Director Roberta Grossman on Blessed Is the Match

April 12, 2010

Hannah Sanesh was only 22 years old when she parachuted into Nazi-occupied Europe in an effort to save the Jews of Hungary, but she had already left behind a body of literary work consisting of poems and diaries that would inspire readers for generations to come. “Blessed is the Match,” is the first feature documentary to bring to life this remarkable Holocaust heroine through interviews, eyewitness accounts, rare family photographs, dramatic re-creations, and the writings of Hannah and her mother Catherine Sanesh.

We had a chance to speak with director/producer Roberta Grossman about the making of “Blessed is the Match,” which airs Tueseday, April 13 at 10pm on THIRTEEN.

T: What were the biggest challenges of telling Hannah Senesh’s story?

RG: One of the biggest challenges was confronting a general perception among funders and critics that we’ve reached “Holocaust Fatigue,” that people no longer want to learn about the Holocaust.  Many times during the making of the film and upon its release, we had to decide to ignore that notion. In my mind, I was telling Hannah Senesh’s story — she is one of the great Jewish and great women heroines of history, and her story is nearly unknown outside of Israel. I wanted Hannah and her story to be know and the film is the way to enter the historical consciousness in our era.  I have often wondered, why is Anne Frank, who was a victim without the ability to act, so much better known than Hannah, who, because of her circumstances, was able to act, to resist and chose to do so?  I think of the film not as a Holocaust story, but as a mother-daughter love story set against the backdrop of the Holocaust.

T: You said you learned about Hannah Senesh when you were in middle school, but you were closer to Hannah’s mother’s age when you undertook the film. What perspective about Hannah did the process of making “Blessed is the Match” bring you?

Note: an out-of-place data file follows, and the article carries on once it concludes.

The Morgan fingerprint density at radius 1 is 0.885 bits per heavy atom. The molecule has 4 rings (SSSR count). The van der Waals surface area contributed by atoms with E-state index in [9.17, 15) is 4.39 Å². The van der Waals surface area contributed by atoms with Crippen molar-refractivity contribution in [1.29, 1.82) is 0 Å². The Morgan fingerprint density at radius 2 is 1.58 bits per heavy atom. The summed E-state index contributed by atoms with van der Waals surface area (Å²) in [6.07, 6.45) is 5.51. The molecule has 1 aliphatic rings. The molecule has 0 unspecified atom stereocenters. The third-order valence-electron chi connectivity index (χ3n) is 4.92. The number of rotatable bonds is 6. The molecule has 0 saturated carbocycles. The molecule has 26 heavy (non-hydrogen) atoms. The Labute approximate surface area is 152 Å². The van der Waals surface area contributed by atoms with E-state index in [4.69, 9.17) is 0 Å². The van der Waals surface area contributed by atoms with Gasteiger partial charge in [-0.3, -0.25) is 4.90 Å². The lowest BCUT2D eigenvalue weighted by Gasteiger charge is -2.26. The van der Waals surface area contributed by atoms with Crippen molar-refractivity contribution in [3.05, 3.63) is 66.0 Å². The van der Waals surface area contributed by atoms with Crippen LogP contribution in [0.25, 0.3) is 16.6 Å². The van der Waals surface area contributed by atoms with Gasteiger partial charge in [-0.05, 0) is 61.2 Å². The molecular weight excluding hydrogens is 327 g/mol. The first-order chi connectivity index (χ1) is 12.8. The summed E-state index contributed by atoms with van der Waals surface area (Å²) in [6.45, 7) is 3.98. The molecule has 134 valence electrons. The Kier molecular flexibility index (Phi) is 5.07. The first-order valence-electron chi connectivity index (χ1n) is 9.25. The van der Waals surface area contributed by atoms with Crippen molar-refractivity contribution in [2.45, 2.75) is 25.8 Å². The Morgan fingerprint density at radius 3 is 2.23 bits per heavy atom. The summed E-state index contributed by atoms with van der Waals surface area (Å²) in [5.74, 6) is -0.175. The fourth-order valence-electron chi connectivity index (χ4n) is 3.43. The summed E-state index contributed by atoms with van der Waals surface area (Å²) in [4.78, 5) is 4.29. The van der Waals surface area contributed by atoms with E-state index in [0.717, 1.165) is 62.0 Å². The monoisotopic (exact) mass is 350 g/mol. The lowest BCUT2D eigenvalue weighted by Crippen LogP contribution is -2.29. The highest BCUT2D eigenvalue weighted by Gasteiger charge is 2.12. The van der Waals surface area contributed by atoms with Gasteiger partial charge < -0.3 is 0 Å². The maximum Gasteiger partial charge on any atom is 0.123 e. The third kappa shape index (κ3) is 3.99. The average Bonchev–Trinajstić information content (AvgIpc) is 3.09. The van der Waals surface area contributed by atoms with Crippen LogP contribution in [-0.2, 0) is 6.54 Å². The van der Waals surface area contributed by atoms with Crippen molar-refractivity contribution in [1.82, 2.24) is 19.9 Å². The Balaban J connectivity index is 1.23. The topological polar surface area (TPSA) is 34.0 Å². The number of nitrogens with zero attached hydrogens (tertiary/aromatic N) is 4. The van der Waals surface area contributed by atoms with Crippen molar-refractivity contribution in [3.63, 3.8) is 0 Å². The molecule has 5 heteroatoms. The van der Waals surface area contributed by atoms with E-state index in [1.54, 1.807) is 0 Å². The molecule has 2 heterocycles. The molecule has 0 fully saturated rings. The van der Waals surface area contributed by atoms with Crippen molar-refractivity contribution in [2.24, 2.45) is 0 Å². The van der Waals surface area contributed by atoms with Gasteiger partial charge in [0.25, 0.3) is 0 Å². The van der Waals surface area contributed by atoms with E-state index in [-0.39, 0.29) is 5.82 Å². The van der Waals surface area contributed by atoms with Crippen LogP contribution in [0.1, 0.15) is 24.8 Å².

RG: I think that heroes are quite boring, hard to relate to, one dimensional.  If I had told Hannah’s story when I first wanted to, right out of college, I think I probably would have made an ultimately boring film about a hero.  But, because of the passage of time, I think I made a film about a daughter, a girl, and her mother who had to watch her brilliant and strong-willed daughter make decisions that would ultimately cost her her life.  That’s interesting, that’s powerful, that’s something people can relate to.

T: This is a story about a singular mother-daughter relationship. What aspect of their relationship resonated with you the most?

RG: I guess, for me, the part that resonated most was the unbreakable bond between mother and daughter.  Catherine did not approve of Hannah emigrating to Palestine and certainly would not have approved of her going on such a perilous mission.Yet when confronted in the interrogator’s office with Hannah — when told, “make Hannah tell us her radio code or you’ll never see her again” — Catherine immediately decided if Hannah didn’t want to talk, she had good reason not to, and she would not try to influence her otherwise.  That’s trust, that’s respect.  Secondly, I think Hannah’s story is, in some ways, about trying to break away from her mother, to find her own life, her own path.  I suppose that resonated with me as well.

T: What about Hannah’s upbringing informed the gumption to parachute behind enemy lines during the War?

RG: Hannah came from a famous intellectual family in Budapest.  Her father was a playwright and newspaper columnist.  I think Hannah inherited a sense of self confidence in her own ideas and views.  In addition, Hannah grew up during a period of rising anti-Semitism — one choice was to fold under that pressure, the other choice was to embrace a Jewish identity and feel proud.  Hannah chose the later and that fueled her.  She had all the conviction of a recent convert when she embraced Zionism as the solution for the problems of the Jewish people in the 1930s.

T: Heroes and heroines often become oversimplified over time. What were the challenges of capturing Hannah’s heroism without sacrificing her complexity as a human being?

RG: The biggest challenge was fitting everything into a watchable film — I would have like to have included more passages from Hannah’s diary that reflect her self-doubt, her sense of humor, her self-deprecation.  If I could go back and change anything about the film, I’d change that.

Visit Independent Lens for more interviews and film segments.